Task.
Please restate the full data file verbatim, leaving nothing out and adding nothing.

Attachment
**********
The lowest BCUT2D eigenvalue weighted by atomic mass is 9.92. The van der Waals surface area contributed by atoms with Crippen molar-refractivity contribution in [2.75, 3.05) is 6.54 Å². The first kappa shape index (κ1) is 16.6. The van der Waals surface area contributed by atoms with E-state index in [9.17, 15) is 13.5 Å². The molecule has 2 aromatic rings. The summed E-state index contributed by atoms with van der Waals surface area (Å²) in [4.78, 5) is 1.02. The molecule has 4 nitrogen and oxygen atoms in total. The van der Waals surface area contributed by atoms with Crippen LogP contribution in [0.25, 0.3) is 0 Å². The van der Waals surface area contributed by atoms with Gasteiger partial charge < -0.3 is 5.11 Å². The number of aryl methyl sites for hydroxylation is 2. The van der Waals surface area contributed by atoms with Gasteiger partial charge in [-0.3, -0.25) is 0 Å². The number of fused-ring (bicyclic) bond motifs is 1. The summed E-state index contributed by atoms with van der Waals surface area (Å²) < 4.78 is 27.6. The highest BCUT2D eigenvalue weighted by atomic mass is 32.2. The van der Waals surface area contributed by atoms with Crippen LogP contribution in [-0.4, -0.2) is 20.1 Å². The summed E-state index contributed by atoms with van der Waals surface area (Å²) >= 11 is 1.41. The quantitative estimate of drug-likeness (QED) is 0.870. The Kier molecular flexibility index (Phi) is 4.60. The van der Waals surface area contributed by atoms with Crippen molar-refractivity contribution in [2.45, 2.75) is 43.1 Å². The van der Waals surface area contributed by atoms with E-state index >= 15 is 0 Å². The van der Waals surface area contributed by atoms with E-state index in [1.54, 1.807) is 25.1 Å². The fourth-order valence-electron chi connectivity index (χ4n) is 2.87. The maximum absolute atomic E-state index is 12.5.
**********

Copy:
The lowest BCUT2D eigenvalue weighted by atomic mass is 9.92. The van der Waals surface area contributed by atoms with Crippen molar-refractivity contribution in [2.75, 3.05) is 6.54 Å². The first kappa shape index (κ1) is 16.6. The van der Waals surface area contributed by atoms with E-state index in [9.17, 15) is 13.5 Å². The molecule has 2 aromatic rings. The summed E-state index contributed by atoms with van der Waals surface area (Å²) in [4.78, 5) is 1.02. The molecule has 4 nitrogen and oxygen atoms in total. The van der Waals surface area contributed by atoms with Crippen LogP contribution in [0.25, 0.3) is 0 Å². The van der Waals surface area contributed by atoms with Gasteiger partial charge < -0.3 is 5.11 Å². The number of aryl methyl sites for hydroxylation is 2. The van der Waals surface area contributed by atoms with Gasteiger partial charge in [-0.3, -0.25) is 0 Å². The number of fused-ring (bicyclic) bond motifs is 1. The summed E-state index contributed by atoms with van der Waals surface area (Å²) < 4.78 is 27.6. The highest BCUT2D eigenvalue weighted by atomic mass is 32.2. The van der Waals surface area contributed by atoms with Crippen LogP contribution in [-0.4, -0.2) is 20.1 Å². The summed E-state index contributed by atoms with van der Waals surface area (Å²) >= 11 is 1.41. The quantitative estimate of drug-likeness (QED) is 0.870. The Kier molecular flexibility index (Phi) is 4.60. The van der Waals surface area contributed by atoms with Crippen molar-refractivity contribution in [2.45, 2.75) is 43.1 Å². The van der Waals surface area contributed by atoms with E-state index >= 15 is 0 Å². The van der Waals surface area contributed by atoms with E-state index in [1.54, 1.807) is 25.1 Å². The fourth-order valence-electron chi connectivity index (χ4n) is 2.87. The maximum absolute atomic E-state index is 12.5.